I T-WF. EARL, OF 8TAMF0&D AND HIS TRAINEE. In the Court of Chancery, last week, before Vice- Chancellor Wood, was heard the Earl of Stamford and Warrington v. Dawson, a bill filed by the earl against Mr. J. Dawson, late trainer of his horses. The de- fendant: had been plaintiff's horse trainer at £ 500 a J year salary from 1859 to 1863. Plaintiff's racing establishment was carried on at Chesterfield-house, Newmarket, but in 1859 he removed it to Heath-house, Newmarket, and afterwards directed defendant to hire additional stabling. Defendant accordingly took a lease of a, house, called Shakespeare-house, and stables at Wocidditton, near Heath-house, and when asked whether his name or plaintiff's should be put in the lease he said, It does not signify perhaps you h.ad better put mine in." Accordingly his name was in- serted. The rent was X30 a year for seven years. Defendant also, by pla-ntifi's directions, took a lease of ground at Cbippenham Gallop at X30 a year for training plaintiff's race horses. Plaintiff expended considerable sums ia repairing Shakespeare-house, and defendant; charged him for the rent and taxes. In November, 1863, plaintiff refused to pay defendaut £586 lis. 5d., claimed as a balance due, until he in- vestigated defendant's accounts, and it was agreed to refer all matters in dispute to Admiral Rous. After- wards defendant refused to proceed with the arbi- tration, and he recently brought an action in the Court of Exchequer against plaintiff to recover the £ 586 lis. 5d. balance which he claimed as lessee of Sh akeapeare-house and Chippenham Gallop. This bill was filed ti!J restrain said action, and defendant held such leases simply as plaintiff's trustee. The case was only part heard when the court rose.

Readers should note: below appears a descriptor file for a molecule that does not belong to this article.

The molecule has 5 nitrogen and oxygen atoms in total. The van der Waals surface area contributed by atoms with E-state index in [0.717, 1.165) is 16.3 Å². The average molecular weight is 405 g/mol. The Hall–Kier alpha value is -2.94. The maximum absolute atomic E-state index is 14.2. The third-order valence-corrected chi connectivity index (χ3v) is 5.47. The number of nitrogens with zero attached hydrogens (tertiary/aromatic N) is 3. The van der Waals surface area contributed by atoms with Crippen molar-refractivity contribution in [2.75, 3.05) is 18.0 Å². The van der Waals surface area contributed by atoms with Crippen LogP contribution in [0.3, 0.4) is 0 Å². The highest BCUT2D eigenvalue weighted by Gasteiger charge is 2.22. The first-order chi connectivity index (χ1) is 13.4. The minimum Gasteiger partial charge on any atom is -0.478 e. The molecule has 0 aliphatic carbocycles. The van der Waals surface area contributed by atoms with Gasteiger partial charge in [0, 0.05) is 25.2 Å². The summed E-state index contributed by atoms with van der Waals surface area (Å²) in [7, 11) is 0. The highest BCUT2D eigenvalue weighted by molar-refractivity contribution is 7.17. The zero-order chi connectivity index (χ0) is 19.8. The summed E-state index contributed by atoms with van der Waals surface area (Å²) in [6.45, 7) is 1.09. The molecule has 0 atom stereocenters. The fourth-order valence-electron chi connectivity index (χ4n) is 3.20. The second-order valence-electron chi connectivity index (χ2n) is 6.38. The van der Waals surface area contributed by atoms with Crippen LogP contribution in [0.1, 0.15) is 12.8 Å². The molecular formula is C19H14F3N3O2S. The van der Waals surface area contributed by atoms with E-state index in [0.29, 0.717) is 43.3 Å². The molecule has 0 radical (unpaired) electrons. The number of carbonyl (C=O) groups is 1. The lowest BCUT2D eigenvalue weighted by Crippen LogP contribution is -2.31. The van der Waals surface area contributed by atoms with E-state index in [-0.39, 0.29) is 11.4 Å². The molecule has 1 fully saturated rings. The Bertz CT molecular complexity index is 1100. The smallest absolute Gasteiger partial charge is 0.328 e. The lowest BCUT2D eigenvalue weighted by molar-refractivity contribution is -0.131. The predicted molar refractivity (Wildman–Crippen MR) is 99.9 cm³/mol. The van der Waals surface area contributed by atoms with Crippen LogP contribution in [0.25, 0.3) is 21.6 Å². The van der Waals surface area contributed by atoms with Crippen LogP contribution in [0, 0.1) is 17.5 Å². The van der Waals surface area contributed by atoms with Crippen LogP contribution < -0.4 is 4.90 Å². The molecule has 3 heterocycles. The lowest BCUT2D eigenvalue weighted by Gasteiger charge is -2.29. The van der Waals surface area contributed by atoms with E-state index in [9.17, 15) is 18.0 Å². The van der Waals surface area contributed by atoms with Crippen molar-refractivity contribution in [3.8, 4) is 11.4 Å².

THE -REFORM CBIBIS: WILL THERE BE A DISSOLUTION? It is becoming more and more evident (observes the Dail/y Telegraph) that if the Government permit the House of Commons to proceed upon Captain Hayter's amendment in the recently developed spirit of blind and insolent antagonism to all Reform, few persons io or out of Parliament would regret the downfall of an Administration thus confessing itself to lack both the earnestness and the dignity indispensable to all great measures. It is the consistent and uniform allegation of those who advocate despotic rule, and decry oui" representative forms, that, under an abso- lute regime, enlightened laws are announced, and take instant effect without damaging dis- cussion but that under a constitutional sys- tem, two-thirds of the virtue and vitality of any good scheme are frittered away during the tedious and desultory debates between its introduction and its passage into law. By a curious coincidence, the two greatest representative assemblies of the world, the English, House of Commons and the American House of Representatives, are affording conspicuous illustra- tions of political scepticism. To a. De Tocqueviile, the afctitade of own assembly would at this mo- ment be haoiliating spectacle; to a Metter- niach or a Hesseirode, a triumphant evidence of foolishness. During the present session of Par- liament we have bad a rich and exhaustive programme of legislation laid before us by one of the most earnest thiiskers and persuasive speakers that ever stood in the place once filled by Canning, by Peel, and by Palmer- Eton. It is admitted that in eloquence Mr. Gladstone is equal, if not superior to Mr. Canning; in ratiocina- tion and earnest thoughtfulness equal, if not superior to Sir Robert Peel. Bat in the eyes of Lord El oho, Mr. Lowe, and the bulk of the Conservative party, the great and varied of the present leader of the Commons are of no avail, because he lacks lacks the worldly wisdom and knowledge of mankind which were the most eminent characteristics of his immediate predecessor. On this pretext, all the urgent and pressing legisla- tion for which Ireland, with her Habeas Corpus Act suspended, cries aloud, is to stand over sine die; all the complicated and entangled measures for dealing with the overshadowing incubus of our National Debt which Mr. Gladstone contemplates, and which he alone can carry through, are to be abandoned all the law reforms which, with the consent and assistance of one of the purest Lord Chancellors that ever sat on the woolsack were about to be matured and per. fected, are to be intercepted and arrested; all measures of needful improvement and practical jMyantage are to be set aside, until Sir Ra.ina.ld Knightley hag elaborated his scheme for chock- mg pribei-y^ until Captain Hayter has adjusted such a IRediBtributicHi of Seats Bill as will leave the borough of Wells at the disposal of Sir William Hayter, and until Mr. Ijowe ia summoned to be the Dens ex machind in pulling ner Majesty's Government out of the slough of despond, m which, if the amendment of to-night j be carried, they -will be found wallowing and floundering. No (EdipnS is wanted to solve the transparent enigma presented in the attitude of the House of Commons. It jE, not true, be the phraseology of Lord Grosvenor what it may, that "this House is ready to discuss, with a view to its settlement," any measure of. Parliamentary Retorm. It is not true that Captain Hayter and the incumbents ot other boroughs destined to a diminution of their importance, if not to extinc- tion, by tbe Government scheme of grouping, would be propitiated by any coneelvecole measure which did not leave their boroughs intact. It is not true that Sir Rainald Knightley and his coadjutors care one fig about that taint of corruption in boroughs by whieh, despite what Mr. Disraeli says to the con- trary, the Conservative party have never been back- ward in profiting. The soheme now before Parliament has been accepted by us, as it has been accepted by all true and earnest Reformers, because, in the interest I Zlt House of which more than 400 members W,j.te), upon the hustings to advocate Reform, we Q. that, honour and sincerity should not be proclaimed to the world as no longer the characteristics of the British House of Commons. We call upon her Majesty's Government to sound no uncertain note about the significance of the division which is now imminent. If they are defeated, and if they tamely acquiesce in that postponement of Reform for which the majority of the Bouse is really manoeuvring, Lord Eussell will not only lose all claim to support from the Liberal party m or out of Parlia- ment, but he will crown along life spent in the service of the State with an act so derogatory to his name that no previous services will suffice to remove the stigma.